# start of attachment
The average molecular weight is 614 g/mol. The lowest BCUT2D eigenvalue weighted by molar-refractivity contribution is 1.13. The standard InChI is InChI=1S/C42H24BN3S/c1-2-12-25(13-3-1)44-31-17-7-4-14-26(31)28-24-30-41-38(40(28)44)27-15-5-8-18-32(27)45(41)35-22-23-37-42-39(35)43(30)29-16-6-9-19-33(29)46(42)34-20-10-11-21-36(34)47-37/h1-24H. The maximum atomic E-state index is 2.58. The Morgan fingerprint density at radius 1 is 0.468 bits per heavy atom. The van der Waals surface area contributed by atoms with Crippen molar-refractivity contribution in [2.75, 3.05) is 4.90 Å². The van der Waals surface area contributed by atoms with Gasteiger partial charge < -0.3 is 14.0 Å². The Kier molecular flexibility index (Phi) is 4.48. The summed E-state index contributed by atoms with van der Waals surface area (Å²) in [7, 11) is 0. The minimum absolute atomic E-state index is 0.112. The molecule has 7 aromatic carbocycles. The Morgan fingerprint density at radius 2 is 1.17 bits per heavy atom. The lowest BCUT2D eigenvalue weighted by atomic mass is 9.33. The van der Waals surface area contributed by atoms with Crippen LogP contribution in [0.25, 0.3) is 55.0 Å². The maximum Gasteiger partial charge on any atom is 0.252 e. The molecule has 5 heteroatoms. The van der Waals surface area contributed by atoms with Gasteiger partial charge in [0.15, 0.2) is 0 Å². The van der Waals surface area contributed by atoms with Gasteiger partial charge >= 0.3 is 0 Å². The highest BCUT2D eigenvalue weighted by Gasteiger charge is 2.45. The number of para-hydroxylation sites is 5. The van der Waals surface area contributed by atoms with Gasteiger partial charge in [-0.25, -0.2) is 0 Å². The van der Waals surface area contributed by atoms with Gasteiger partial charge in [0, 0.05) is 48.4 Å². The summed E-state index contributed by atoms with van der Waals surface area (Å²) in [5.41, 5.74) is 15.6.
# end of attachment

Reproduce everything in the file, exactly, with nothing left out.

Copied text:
The average molecular weight is 614 g/mol. The lowest BCUT2D eigenvalue weighted by molar-refractivity contribution is 1.13. The standard InChI is InChI=1S/C42H24BN3S/c1-2-12-25(13-3-1)44-31-17-7-4-14-26(31)28-24-30-41-38(40(28)44)27-15-5-8-18-32(27)45(41)35-22-23-37-42-39(35)43(30)29-16-6-9-19-33(29)46(42)34-20-10-11-21-36(34)47-37/h1-24H. The maximum atomic E-state index is 2.58. The Morgan fingerprint density at radius 1 is 0.468 bits per heavy atom. The van der Waals surface area contributed by atoms with Crippen molar-refractivity contribution in [2.75, 3.05) is 4.90 Å². The van der Waals surface area contributed by atoms with Gasteiger partial charge < -0.3 is 14.0 Å². The Kier molecular flexibility index (Phi) is 4.48. The summed E-state index contributed by atoms with van der Waals surface area (Å²) in [7, 11) is 0. The minimum absolute atomic E-state index is 0.112. The molecule has 7 aromatic carbocycles. The Morgan fingerprint density at radius 2 is 1.17 bits per heavy atom. The lowest BCUT2D eigenvalue weighted by atomic mass is 9.33. The van der Waals surface area contributed by atoms with Crippen LogP contribution in [0.25, 0.3) is 55.0 Å². The maximum Gasteiger partial charge on any atom is 0.252 e. The molecule has 5 heteroatoms. The van der Waals surface area contributed by atoms with Gasteiger partial charge in [0.15, 0.2) is 0 Å². The van der Waals surface area contributed by atoms with Gasteiger partial charge >= 0.3 is 0 Å². The highest BCUT2D eigenvalue weighted by Gasteiger charge is 2.45. The number of para-hydroxylation sites is 5. The van der Waals surface area contributed by atoms with Gasteiger partial charge in [-0.25, -0.2) is 0 Å². The van der Waals surface area contributed by atoms with Gasteiger partial charge in [0, 0.05) is 48.4 Å². The summed E-state index contributed by atoms with van der Waals surface area (Å²) in [5.41, 5.74) is 15.6.